SCNAT-Anniversary

Celebrating 200 years with 3 screenings of ‘Particle Fever’

The Swiss Academy of Sciences is celebrating its 200th anniversary this year. On this occasion we will screen the movie ‘Particle Fever’, that describes the discovery of the Higgs-Boson at CERN. The screening will take place in three Swiss cities in August and September. The Higgs-Boson is one of the most spectacular finds in the field of natural sciences in recent years.

Scene from the movie 'Particle Fever': Fabiola Gianotti (at the time speaker of the ATLAS experiment at CERN) in a discussion with a colleague.

The composition of matter still leaves many open questions to scientists, even though physicists have gained many insights into elementary particles and the forces that work between them. The thus established model of modern theoretical physics has been confirmed in uncountable experiments. It implies that the world is made up of 25 fundamental particles that are governed by four fundamental forces. This so called ‘Standard Model’ was established in the 1970s and is valid even today. It successfully explains all physical phenomena that were ever measured, except gravity, and is therefore perhaps the biggest intellectual contribution to the understanding of the world.

The Standard Model last got confirmed in a spectacular way on July 4th 2012. On that day physicists at the European Laboratory for Particle Physics (CERN) in Meyrin, close to Geneva, announced the discovery of the Higgs-Boson. Scientists working with the Large Particle Accelerator LHC at CERN had proven, through experiments, the existence of the last elementary particle of the Standard Model and thereby confirmed the theory in an impressive way. The discovery marked the end of a decade long search. The Higgs-Boson had already been predicted in 1964 by a handful of British, Belgian and American physicists – among them Peter Higgs.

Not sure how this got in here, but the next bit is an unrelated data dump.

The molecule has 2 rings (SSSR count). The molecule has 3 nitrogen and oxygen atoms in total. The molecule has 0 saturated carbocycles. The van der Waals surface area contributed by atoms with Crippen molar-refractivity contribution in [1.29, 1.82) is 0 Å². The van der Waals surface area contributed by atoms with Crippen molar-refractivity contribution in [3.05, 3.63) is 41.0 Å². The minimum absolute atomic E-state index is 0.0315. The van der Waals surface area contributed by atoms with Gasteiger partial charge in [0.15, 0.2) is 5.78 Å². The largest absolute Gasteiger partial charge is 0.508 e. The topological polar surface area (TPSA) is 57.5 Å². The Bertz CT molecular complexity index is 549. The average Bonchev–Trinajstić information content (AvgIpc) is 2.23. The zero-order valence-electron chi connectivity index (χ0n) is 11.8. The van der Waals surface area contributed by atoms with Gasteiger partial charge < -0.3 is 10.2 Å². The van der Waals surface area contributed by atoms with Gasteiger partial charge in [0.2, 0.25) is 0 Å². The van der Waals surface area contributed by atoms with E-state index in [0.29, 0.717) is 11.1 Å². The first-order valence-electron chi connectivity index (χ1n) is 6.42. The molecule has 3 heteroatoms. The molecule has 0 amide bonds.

Current Questions of the LHC-Physicists

In the movie ‘Particle Fever” the U.S. physicist and director Marc Levinson recounts how the Higgs-Boson was discovered at CERN. For more than twenty years physicists, technicians and computer scientists had constructed this ingenious experiment. It consists of an enormous particle accelerator, the ‘Large Hadron Collider’ (LHC) as well as two detectors that interpret the particle collisions (ATLAS-Experiment, CMS-Experiment). With the help of these constructions, scientists were finally able to confirm the extremely volatile Higgs-Boson in the summer of 2012.

The movie takes its audience one step further by raising questions that reach beyond the Standard Model. Those are the questions that CERN physicists will try to answer with their ongoing research. The conditions are promising. After a revision, the LCH will be restarted in the spring of 2015. During this second run (‘Run II) physicists will apply an even higher level of energy. Through this work, the scientists hope to gain new insights that could help confirm experimentally theoretical models like that of Supersymmetry.

'Particle Fever' in Luzern, Aarau und Sitten

On the occasion of the 200th anniversary of the Swiss Academy of Sciences we will screen the documentary ‘Particle Fever’ in Open Air movie theatres in Lucerne and Aarau, followed by a screening in Valais.


Lucerne

Sunday, August 9 2015, 9.15 pm, Open Air Cinema Lucerne (the cinema is located on the lake next to the Auditorium Alpenquai). Bus 6,7 and 8, Stop ‘Eisfeldstrasse’.

‘Particle Fever’ will be shown in the German voice-over-version. Introduction by CERN physicist Hans Peter Beck (University of Bern).


Aarau

Sunday, August 23rd 2015, 9 pm at the Open Air Cinema Aarau (located close to the racecourse Schachen Aarau)

‘Particle Fever’ will be shown in the German voice-over-version. Introduction by CERN physicist Lea Caminada (University of Zürich)


Sitten

Friday, September 25th 2015, Auditorium of the Lycée-Collège des Creusets, St-Guérin 34, Sitten (10 min walk from the station)

'Particle Fever' will be screened in the French version. The screening will be followed by a discussion between theologist Jean-Blaise Fellay (Jesuit, publicist/ Fribourg) , physicist Olivier Schneider (Professor for particle physics at the ETH Lausanne) and Philosopher Michel Siggen (Sitten). Moderator: Elisabeth Chardon ('Le Temps')


There will be a limited number of free tickets available for the screenings in Lucerne and Arrau (cp. information in the column to the right). The admission to the screening in Sitten is free, everyone interested is welcomed.

Categories

  • Elementary particles
  • Particle Physics